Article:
By Tracy Lane
“I am SO SICK of making their beds!” I think I almost growled it to my husband who was wondering why I was already so huffy at 6:45am. He offered a brilliant solution: Don’t make them anymore.
That sounds nice for the three other members of our family who go somewhere every day and forget about the undone housework left behind. But I work from home. I cannot think with unmade beds and a messy house, so leaving them unmade wasn’t an option.
My husband helped me realize though that I didn’t have to be the maker.
Our six-year-old had recently mastered her morning routine. Somehow as a first grader, she happily woke up, got dressed, brushed her teeth and hair, and waited at the breakfast table for us to tie her shoes…with about 20 minutes to spare. (In kindergarten, she spent those 20 minutes and more violently protesting the morning drudgery of itchy sock and too tight ponytails). Glad we are past that!
Our four-year-old was born cheerful. So even as her first year of Pre-K is underway, her bed to breakfast table timeline is under 15 minutes!
What to do with this newfound morning ease? We realized that meant that our girls were pros at their current responsibilities and we could give them a little more.
I told them they’d be making their own beds every morning from now on. Honestly, I thought they’d whine and fuss about their new chore. You know what they did instead? They smiled, made their beds, and asked what else they could help with.
Their responsibility made them feel valuable. It told them we trusted them. It showed them they are capable of contributing to our family and our home. They felt pride in taking care of their belongings.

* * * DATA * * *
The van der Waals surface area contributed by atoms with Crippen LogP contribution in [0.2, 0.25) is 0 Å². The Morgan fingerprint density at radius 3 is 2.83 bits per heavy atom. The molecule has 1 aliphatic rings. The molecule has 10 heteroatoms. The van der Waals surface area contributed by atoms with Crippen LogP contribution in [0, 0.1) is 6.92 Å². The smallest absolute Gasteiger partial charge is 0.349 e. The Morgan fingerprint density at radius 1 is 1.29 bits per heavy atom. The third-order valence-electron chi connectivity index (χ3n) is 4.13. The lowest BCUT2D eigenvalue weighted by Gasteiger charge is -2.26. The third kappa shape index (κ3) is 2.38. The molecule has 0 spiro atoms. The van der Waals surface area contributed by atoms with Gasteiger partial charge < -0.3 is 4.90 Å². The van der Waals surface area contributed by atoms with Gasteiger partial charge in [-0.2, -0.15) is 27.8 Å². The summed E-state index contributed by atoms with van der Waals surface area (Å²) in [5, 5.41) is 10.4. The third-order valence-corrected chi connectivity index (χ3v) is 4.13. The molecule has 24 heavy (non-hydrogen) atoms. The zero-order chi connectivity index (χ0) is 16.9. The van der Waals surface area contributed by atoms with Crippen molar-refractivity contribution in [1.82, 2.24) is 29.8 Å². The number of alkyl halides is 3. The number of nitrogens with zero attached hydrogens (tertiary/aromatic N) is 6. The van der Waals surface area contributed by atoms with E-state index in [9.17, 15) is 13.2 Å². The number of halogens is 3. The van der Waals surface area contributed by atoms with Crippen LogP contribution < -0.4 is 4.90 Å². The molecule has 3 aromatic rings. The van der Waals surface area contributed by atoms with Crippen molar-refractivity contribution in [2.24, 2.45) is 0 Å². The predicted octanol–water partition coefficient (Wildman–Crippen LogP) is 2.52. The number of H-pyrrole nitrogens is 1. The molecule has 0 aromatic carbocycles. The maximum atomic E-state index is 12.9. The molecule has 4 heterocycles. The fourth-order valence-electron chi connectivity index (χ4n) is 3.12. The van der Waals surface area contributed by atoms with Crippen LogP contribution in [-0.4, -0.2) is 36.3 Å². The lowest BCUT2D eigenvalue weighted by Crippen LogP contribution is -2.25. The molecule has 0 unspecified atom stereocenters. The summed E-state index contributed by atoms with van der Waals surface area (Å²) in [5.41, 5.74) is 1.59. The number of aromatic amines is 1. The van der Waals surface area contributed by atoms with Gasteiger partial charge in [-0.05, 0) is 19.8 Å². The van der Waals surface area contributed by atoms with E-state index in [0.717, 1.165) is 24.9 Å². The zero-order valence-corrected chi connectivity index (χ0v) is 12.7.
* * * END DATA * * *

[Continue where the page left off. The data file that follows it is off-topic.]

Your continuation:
Since then, we’ve implemented more chore routines. We should’ve done it years ago. I tried asking for little helps from them over the years, but I didn’t have the energy to assign regular roles. Now I see that I would’ve loved the help and they would’ve been cheerful helpers.
As the New Year brings new resolutions and ideas for your home, I’d encourage you to add chores for kids in your plans for this year. Here are a few age-appropriate ideas to get chores going in your home. We’re including a free printable from our friends who blog about parenting with a purpose. Print it and pin it up in your home to help your children learn to be great helpers.
- Begin to dress self.
- Load silverware into dishwasher.
- Feed pets.
- Put own toys away.
- Put dirty clothes in hamper.
- Bring in mail or newspaper.
- Water plants.
- Carry dish to sink after meals.
- Match socks in clean laundry.
- Help wipe up a spill.
- Dress self.
- Help in kitchen to prepare food. Stir, dry dishes, etc.
- Make bed.
- Clear dishes from table.
- Help put away groceries.
- Wash low walls or dust with sponge.
- Help load dishwasher.
- Hang towels after bath.
- Sort dirty clothes by color.
- Put away own clean clothes in drawers.
- Make bed.
- Clean bathroom completely.
- Rake leaves or shovel snow.
- Take out trash to dumpster.
- Use washer and dryer for laundry.
- Vacuum, sweep, or mop.
- Make own school lunch.
- Put away dishes.
- Weed garden.
- Straighten up house.
I realize some of these sound like much more than I’d think of for my own kids. But I also have seen that often my kids’ teachers require more of them than I would’ve thought they were ready for…and of course my kids were, in fact, ready. So let’s jump in and start giving our kids the privilege of contributing to our homes.
It’ll be good for you and good for them. The bedsheets might have a few more wrinkles than if you did it, but regular chores will empower your kids to take small responsibility now to be ready for bigger responsibility as they grow.
What do your kids help with around the house?